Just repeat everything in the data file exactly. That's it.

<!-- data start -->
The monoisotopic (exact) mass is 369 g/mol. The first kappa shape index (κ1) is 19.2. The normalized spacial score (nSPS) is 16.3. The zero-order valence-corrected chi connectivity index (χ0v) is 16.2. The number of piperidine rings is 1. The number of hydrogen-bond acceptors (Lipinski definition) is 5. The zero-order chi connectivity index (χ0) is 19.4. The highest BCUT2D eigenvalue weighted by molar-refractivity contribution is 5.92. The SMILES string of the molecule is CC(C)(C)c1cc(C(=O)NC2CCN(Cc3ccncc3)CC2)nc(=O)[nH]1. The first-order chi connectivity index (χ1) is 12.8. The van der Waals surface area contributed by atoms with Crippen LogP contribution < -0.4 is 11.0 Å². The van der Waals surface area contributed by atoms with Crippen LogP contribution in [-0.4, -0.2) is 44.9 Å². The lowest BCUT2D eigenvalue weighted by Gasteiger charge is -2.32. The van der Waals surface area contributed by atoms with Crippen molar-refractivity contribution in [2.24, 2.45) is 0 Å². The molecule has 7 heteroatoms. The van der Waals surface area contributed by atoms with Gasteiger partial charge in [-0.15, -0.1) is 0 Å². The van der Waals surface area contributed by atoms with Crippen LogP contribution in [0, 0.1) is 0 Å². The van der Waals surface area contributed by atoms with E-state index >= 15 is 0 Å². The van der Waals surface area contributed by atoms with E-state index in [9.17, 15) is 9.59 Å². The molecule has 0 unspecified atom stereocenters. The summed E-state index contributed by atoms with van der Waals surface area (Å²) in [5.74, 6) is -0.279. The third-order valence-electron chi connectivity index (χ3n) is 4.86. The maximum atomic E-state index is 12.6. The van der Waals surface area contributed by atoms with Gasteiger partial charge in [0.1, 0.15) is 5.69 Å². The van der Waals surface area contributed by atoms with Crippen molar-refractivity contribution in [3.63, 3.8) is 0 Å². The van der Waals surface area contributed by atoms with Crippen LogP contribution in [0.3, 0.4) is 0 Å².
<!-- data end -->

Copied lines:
The monoisotopic (exact) mass is 369 g/mol. The first kappa shape index (κ1) is 19.2. The normalized spacial score (nSPS) is 16.3. The zero-order valence-corrected chi connectivity index (χ0v) is 16.2. The number of piperidine rings is 1. The number of hydrogen-bond acceptors (Lipinski definition) is 5. The zero-order chi connectivity index (χ0) is 19.4. The highest BCUT2D eigenvalue weighted by molar-refractivity contribution is 5.92. The SMILES string of the molecule is CC(C)(C)c1cc(C(=O)NC2CCN(Cc3ccncc3)CC2)nc(=O)[nH]1. The first-order chi connectivity index (χ1) is 12.8. The van der Waals surface area contributed by atoms with Crippen LogP contribution < -0.4 is 11.0 Å². The van der Waals surface area contributed by atoms with Crippen LogP contribution in [-0.4, -0.2) is 44.9 Å². The lowest BCUT2D eigenvalue weighted by Gasteiger charge is -2.32. The van der Waals surface area contributed by atoms with Crippen molar-refractivity contribution in [2.24, 2.45) is 0 Å². The molecule has 7 heteroatoms. The van der Waals surface area contributed by atoms with Gasteiger partial charge in [-0.15, -0.1) is 0 Å². The van der Waals surface area contributed by atoms with Crippen LogP contribution in [0, 0.1) is 0 Å². The van der Waals surface area contributed by atoms with E-state index >= 15 is 0 Å². The van der Waals surface area contributed by atoms with E-state index in [9.17, 15) is 9.59 Å². The molecule has 0 unspecified atom stereocenters. The summed E-state index contributed by atoms with van der Waals surface area (Å²) in [5.74, 6) is -0.279. The third-order valence-electron chi connectivity index (χ3n) is 4.86. The maximum atomic E-state index is 12.6. The van der Waals surface area contributed by atoms with Gasteiger partial charge in [0.1, 0.15) is 5.69 Å². The van der Waals surface area contributed by atoms with Crippen molar-refractivity contribution in [3.63, 3.8) is 0 Å². The van der Waals surface area contributed by atoms with Crippen LogP contribution in [0.3, 0.4) is 0 Å².